Everyone needs help and advice and below are some of the people, resources and books that have helped me to improve my writing.  Feel free to leave suggestions in the comments and I will add all the good ones to the list.

Books about writing, style and grammar.

On Writing: A Memoir of the Craft

by Stephen King 

On Writing:A Memoir of the Craft by Stephen King, published in 2000, is a memoir of the prolific author’s experiences as a writer, and also serves as a guide book for those who choose to enter the craft. In 2008, Entertainment Weekly listed On Writing 21st on their list of The New Classics: Books – The 100 best reads from 1983 to 2008, making it King’s only entry. On July 13, 2010, Scribner published a 10th Anniversary edition of the book, featuring an updated reading list from Stephen King.

 

Sin and Syntax 

by Constance Hale 

 

Today’s writers need more spunk than Strunk: whether it’s the Great American e-mail, Madison Avenue advertising, or Grammy Award-winning rap lyrics, memorable writing must jump off the page. Copy veteran Constance Hale is on a mission to make creative communication, both the lyrical and the unlawful, an option for everyone.

With its crisp, witty tone, Sin and Syntax covers grammar’s ground rules while revealing countless unconventional syntax secrets (such as how to use—Gasp!—interjections or when to pepper your prose with slang) that make for sinfully good writing. Discover how to:

*Distinguish between words that are “pearls” and words that are “potatoes”

* Avoid “couch potato thinking” and “commitment phobia” when choosing verbs

* Use literary devices such as onomatopoeia, alliteration, and metaphor (and understand what you’re doing)

Everyone needs to know how to write stylish prose—students, professionals, and seasoned writers alike. Whether you’re writing to sell, shock, or just sing, Sin and Syntax is the guide you need to improve your command of the English language.

 

Stein on Writing: A Master Editor of Some of the Most Successful Writers of Our Century Shares His Craft Techniques and Strategies

by Sol Stein 

 

The best reading experiences”, says Sol Stein, “defy interruption”. With Stein’s assistance, you can grab your reader on page one and not let go until “The End”. Stein–author of nine novels (including the best-selling The Magician) and editor to James Baldwin, W H Auden, and Lionel Trilling–offers “usable solutions” for any writing problem you might encounter. He is authoritative, commanding, and neither cheerleader nor naysayer. Instead, he rails against mediocrity and demands that you expunge it from your work. Perhaps the concept of scrutinising every modifier, every metaphor, every character trait sounds like drudgery. But with Stein’s lively guidance, it is a pleasure. Stein recommends that you brew conflict in your prose by giving your characters different “scripts”. He challenges you, in an exercise concerning voice, to write the sentence you want the world to remember you by. He uses an excerpt from E L Doctorow to demonstrate poorly written monologue and a series of Taster’s Choice commercials as an example of dialogue that works. Stein’s bottom line is that good writing must be suspenseful. Your job, says Stein, “is to give readers stress, strain, and pressure. The fact is that readers who hate those things in life love them in fiction”. Jane Steinberg.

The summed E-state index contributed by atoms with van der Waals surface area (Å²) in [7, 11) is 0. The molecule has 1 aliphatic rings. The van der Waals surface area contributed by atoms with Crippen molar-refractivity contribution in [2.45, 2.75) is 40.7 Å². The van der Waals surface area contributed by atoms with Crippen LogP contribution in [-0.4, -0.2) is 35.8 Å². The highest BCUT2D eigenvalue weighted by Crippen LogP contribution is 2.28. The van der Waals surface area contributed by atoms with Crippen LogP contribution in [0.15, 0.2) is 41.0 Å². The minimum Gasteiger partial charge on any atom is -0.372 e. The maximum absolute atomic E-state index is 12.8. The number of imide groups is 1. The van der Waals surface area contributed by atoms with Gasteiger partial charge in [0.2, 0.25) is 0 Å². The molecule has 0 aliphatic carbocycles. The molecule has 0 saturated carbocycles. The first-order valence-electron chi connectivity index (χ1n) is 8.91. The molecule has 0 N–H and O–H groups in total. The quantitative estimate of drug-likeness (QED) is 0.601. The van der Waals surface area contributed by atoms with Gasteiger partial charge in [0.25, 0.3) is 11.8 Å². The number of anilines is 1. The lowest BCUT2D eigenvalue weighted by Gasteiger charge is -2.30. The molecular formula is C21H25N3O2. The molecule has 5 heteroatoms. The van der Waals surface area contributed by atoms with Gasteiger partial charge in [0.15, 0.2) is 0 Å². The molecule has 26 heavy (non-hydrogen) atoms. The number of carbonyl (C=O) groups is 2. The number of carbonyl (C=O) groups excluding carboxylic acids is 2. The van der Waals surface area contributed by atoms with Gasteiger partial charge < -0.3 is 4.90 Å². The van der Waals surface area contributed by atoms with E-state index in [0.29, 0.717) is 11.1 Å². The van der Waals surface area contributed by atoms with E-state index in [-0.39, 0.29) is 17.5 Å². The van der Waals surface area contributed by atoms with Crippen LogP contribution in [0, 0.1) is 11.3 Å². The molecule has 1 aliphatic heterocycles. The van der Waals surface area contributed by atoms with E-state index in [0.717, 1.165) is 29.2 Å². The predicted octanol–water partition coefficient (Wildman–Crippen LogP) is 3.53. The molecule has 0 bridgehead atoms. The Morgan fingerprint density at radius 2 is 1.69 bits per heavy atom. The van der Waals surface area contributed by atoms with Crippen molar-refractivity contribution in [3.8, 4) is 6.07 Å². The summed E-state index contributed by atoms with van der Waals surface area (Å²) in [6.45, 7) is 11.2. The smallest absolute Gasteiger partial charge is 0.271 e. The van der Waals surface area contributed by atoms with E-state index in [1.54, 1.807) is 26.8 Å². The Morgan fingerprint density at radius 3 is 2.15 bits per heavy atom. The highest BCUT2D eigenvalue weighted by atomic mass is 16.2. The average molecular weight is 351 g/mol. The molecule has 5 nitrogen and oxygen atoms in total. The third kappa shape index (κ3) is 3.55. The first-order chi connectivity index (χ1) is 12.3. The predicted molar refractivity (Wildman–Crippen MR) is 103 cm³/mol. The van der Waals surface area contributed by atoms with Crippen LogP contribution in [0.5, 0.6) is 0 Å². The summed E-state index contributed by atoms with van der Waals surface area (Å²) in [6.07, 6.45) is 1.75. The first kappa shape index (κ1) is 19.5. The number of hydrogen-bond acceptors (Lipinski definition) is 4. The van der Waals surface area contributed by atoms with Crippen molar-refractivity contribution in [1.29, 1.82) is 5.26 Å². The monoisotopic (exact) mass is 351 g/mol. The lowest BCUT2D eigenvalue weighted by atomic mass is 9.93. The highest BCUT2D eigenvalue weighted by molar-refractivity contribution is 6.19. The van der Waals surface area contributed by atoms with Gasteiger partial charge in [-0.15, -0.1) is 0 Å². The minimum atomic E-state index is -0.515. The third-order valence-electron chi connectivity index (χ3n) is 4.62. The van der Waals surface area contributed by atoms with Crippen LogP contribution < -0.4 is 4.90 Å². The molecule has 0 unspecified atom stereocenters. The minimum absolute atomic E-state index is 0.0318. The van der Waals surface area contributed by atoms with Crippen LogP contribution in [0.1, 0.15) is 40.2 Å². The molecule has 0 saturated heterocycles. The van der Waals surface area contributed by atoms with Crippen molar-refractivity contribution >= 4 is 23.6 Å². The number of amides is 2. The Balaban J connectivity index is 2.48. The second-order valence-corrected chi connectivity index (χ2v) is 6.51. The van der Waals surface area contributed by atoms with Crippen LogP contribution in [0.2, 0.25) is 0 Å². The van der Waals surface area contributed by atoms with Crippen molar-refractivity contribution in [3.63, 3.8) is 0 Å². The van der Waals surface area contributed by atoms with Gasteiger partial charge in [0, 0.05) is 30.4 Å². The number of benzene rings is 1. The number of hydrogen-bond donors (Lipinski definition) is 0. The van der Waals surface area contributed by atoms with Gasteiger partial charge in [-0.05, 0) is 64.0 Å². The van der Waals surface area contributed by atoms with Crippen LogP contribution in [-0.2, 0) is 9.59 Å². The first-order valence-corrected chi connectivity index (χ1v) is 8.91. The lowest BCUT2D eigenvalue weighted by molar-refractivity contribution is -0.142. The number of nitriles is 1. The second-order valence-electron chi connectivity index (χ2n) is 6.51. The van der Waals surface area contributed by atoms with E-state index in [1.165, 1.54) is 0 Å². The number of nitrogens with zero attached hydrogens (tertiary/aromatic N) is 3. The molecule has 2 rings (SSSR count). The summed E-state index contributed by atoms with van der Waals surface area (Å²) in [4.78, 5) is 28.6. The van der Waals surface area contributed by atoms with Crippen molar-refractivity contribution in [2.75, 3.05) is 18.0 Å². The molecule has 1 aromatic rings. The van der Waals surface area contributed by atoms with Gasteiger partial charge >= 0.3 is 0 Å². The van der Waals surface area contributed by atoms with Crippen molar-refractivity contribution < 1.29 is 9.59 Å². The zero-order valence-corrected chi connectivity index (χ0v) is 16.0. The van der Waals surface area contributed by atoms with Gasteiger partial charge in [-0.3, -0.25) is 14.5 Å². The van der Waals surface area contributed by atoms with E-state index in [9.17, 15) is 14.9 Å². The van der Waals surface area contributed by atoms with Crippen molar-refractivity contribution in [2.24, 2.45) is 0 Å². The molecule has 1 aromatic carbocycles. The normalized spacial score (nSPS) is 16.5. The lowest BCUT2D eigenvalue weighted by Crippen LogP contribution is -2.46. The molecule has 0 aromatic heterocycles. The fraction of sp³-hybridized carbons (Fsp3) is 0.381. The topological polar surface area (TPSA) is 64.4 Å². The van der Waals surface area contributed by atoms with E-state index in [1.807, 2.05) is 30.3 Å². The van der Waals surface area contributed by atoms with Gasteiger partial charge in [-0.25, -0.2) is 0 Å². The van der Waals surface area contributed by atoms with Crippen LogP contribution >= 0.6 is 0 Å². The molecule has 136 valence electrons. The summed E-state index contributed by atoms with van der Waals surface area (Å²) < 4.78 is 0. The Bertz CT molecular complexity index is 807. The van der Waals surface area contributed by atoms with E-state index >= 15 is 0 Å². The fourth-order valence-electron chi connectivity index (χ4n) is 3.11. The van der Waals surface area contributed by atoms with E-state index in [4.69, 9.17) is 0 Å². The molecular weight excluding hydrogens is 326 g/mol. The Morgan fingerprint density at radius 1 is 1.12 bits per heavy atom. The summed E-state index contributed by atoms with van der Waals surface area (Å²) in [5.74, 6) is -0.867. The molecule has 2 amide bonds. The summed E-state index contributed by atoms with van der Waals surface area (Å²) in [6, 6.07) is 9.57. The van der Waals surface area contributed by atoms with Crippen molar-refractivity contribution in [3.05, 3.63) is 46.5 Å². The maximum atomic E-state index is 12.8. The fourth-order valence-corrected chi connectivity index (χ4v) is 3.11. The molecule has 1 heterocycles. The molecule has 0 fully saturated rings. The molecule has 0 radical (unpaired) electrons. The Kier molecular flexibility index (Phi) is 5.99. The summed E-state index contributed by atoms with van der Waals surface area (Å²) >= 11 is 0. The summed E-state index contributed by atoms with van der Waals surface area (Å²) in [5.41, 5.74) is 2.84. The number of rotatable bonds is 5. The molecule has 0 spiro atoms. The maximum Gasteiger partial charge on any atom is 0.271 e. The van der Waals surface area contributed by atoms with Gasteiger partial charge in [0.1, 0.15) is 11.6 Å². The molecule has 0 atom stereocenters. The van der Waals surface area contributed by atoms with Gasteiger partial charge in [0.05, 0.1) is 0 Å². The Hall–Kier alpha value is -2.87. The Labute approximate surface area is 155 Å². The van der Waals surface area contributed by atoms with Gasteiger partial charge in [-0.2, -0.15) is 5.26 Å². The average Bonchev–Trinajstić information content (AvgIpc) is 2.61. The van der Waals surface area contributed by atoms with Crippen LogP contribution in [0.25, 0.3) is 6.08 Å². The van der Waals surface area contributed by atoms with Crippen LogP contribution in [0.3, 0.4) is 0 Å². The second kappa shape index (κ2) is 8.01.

Story: Substance, Structure, Style and the Principles of Screenwriting

by Robert McKee

“Story” deciphers the guiding structural principles that animate every classical and award-winning film, ranging from “Citizen Kane” through to modern acclaimed works like “The English Patient”.

Zen in the Art of Writing

by R Bradbury

Every morning I jump out of bed and step on a land mine. The land mine is me. After the explosion, I spend the rest of the day putting the pieces back together. Now, it’s your turn. Jump!” Zest. Gusto. Curiosity. These are the qualities every writer must have, as well as a spirit of adventure. In this exuberant book, the incomparable Ray Bradbury shares the wisdom, experience, and excitement of a lifetime of writing. Here are practical tips on the art of writing from a master of the craft-everything from finding original ideas to developing your own voice and style-as well as the inside story of Bradbury’s own remarkable career as a prolific author of novels, stories, poems, films, and plays. Zen In The Art Of Writing is more than just a how-to manual for the would-be writer: it is a celebration of the act of writing itself that will delight, impassion, and inspire the writer in you. In it, Bradbury encourages us to follow the unique path of our instincts and enthusiasms to the place where our inner genius dwells, and he shows that success as a writer depends on how well you know one subject: your own life.

Useful websites and links

Format Your Novel for Submission

http://theeditorsblog.net/2011/01/05/format-your-novel-for-submission/

Authonomy Writing Community

http://www.authonomy.com/writing-community/

Common faults in short stories submitted

http://willesdenherald.blogspot.com/2008/02/common-faults-in-short-stories.html

Query Letter Synopsis: Maximize Your Main Conflict

http://www.writersrelief.com/blog/2011/08/query-letter-synopsis-blurb-summary/

The Publishers Marketplace

http://www.publishersmarketplace.com/

The Best Writing Advice

http://www.advicetowriters.com/home/2012/1/31/the-best-writing-advice.html

 

 

 

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